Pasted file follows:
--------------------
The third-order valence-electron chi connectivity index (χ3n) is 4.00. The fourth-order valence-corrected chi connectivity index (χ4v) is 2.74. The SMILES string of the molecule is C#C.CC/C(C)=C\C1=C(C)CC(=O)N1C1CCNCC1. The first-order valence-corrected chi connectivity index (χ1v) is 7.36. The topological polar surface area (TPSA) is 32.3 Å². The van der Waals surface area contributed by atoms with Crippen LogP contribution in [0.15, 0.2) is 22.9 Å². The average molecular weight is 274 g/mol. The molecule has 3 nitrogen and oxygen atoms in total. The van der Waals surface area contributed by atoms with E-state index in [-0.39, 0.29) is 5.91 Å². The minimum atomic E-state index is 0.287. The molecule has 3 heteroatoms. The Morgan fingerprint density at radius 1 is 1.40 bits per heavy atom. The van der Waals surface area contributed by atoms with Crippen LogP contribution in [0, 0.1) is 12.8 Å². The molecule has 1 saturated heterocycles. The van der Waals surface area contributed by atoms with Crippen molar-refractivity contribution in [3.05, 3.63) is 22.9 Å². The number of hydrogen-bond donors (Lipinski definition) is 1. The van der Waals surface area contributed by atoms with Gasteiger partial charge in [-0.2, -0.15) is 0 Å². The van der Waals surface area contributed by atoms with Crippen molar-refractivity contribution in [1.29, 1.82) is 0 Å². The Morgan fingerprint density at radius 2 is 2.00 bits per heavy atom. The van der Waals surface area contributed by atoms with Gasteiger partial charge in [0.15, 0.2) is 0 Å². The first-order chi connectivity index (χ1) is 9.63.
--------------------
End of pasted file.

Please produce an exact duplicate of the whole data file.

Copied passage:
The third-order valence-electron chi connectivity index (χ3n) is 4.00. The fourth-order valence-corrected chi connectivity index (χ4v) is 2.74. The SMILES string of the molecule is C#C.CC/C(C)=C\C1=C(C)CC(=O)N1C1CCNCC1. The first-order valence-corrected chi connectivity index (χ1v) is 7.36. The topological polar surface area (TPSA) is 32.3 Å². The van der Waals surface area contributed by atoms with Crippen LogP contribution in [0.15, 0.2) is 22.9 Å². The average molecular weight is 274 g/mol. The molecule has 3 nitrogen and oxygen atoms in total. The van der Waals surface area contributed by atoms with E-state index in [-0.39, 0.29) is 5.91 Å². The minimum atomic E-state index is 0.287. The molecule has 3 heteroatoms. The Morgan fingerprint density at radius 1 is 1.40 bits per heavy atom. The van der Waals surface area contributed by atoms with Crippen LogP contribution in [0, 0.1) is 12.8 Å². The molecule has 1 saturated heterocycles. The van der Waals surface area contributed by atoms with Crippen molar-refractivity contribution in [3.05, 3.63) is 22.9 Å². The number of hydrogen-bond donors (Lipinski definition) is 1. The van der Waals surface area contributed by atoms with Gasteiger partial charge in [-0.2, -0.15) is 0 Å². The van der Waals surface area contributed by atoms with Crippen molar-refractivity contribution in [1.29, 1.82) is 0 Å². The Morgan fingerprint density at radius 2 is 2.00 bits per heavy atom. The van der Waals surface area contributed by atoms with Gasteiger partial charge in [0.15, 0.2) is 0 Å². The first-order chi connectivity index (χ1) is 9.63.